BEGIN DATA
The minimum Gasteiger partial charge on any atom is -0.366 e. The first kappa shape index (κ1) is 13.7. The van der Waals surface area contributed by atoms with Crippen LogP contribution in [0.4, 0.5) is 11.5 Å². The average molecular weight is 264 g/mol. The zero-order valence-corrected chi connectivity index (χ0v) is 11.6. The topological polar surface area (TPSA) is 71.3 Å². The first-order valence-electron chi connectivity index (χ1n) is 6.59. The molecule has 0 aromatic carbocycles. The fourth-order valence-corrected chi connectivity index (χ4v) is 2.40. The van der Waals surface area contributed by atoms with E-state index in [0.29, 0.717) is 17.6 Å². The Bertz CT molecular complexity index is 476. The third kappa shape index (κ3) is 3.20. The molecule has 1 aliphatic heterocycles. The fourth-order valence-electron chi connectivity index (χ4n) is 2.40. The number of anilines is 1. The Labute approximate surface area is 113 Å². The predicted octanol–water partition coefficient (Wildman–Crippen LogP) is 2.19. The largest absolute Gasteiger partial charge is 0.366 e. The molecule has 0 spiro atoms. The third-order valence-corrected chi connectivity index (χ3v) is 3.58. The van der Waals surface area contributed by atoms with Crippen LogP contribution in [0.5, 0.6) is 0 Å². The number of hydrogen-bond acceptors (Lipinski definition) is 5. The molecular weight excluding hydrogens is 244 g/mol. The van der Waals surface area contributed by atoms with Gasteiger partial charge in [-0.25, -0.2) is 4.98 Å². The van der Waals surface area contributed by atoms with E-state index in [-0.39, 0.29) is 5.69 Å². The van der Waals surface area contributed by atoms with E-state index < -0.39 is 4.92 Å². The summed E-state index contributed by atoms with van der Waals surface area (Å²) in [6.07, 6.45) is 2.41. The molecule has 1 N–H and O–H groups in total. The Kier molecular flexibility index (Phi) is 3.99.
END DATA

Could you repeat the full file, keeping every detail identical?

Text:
The minimum Gasteiger partial charge on any atom is -0.366 e. The first kappa shape index (κ1) is 13.7. The van der Waals surface area contributed by atoms with Crippen LogP contribution in [0.4, 0.5) is 11.5 Å². The average molecular weight is 264 g/mol. The zero-order valence-corrected chi connectivity index (χ0v) is 11.6. The topological polar surface area (TPSA) is 71.3 Å². The first-order valence-electron chi connectivity index (χ1n) is 6.59. The molecule has 0 aromatic carbocycles. The fourth-order valence-corrected chi connectivity index (χ4v) is 2.40. The van der Waals surface area contributed by atoms with E-state index in [0.29, 0.717) is 17.6 Å². The Bertz CT molecular complexity index is 476. The third kappa shape index (κ3) is 3.20. The molecule has 1 aliphatic heterocycles. The fourth-order valence-electron chi connectivity index (χ4n) is 2.40. The number of anilines is 1. The Labute approximate surface area is 113 Å². The predicted octanol–water partition coefficient (Wildman–Crippen LogP) is 2.19. The largest absolute Gasteiger partial charge is 0.366 e. The molecule has 0 spiro atoms. The third-order valence-corrected chi connectivity index (χ3v) is 3.58. The van der Waals surface area contributed by atoms with Crippen LogP contribution in [0.5, 0.6) is 0 Å². The number of hydrogen-bond acceptors (Lipinski definition) is 5. The molecular weight excluding hydrogens is 244 g/mol. The van der Waals surface area contributed by atoms with Gasteiger partial charge in [-0.25, -0.2) is 4.98 Å². The van der Waals surface area contributed by atoms with E-state index in [-0.39, 0.29) is 5.69 Å². The van der Waals surface area contributed by atoms with E-state index < -0.39 is 4.92 Å². The summed E-state index contributed by atoms with van der Waals surface area (Å²) in [6.07, 6.45) is 2.41. The molecule has 1 N–H and O–H groups in total. The Kier molecular flexibility index (Phi) is 3.99.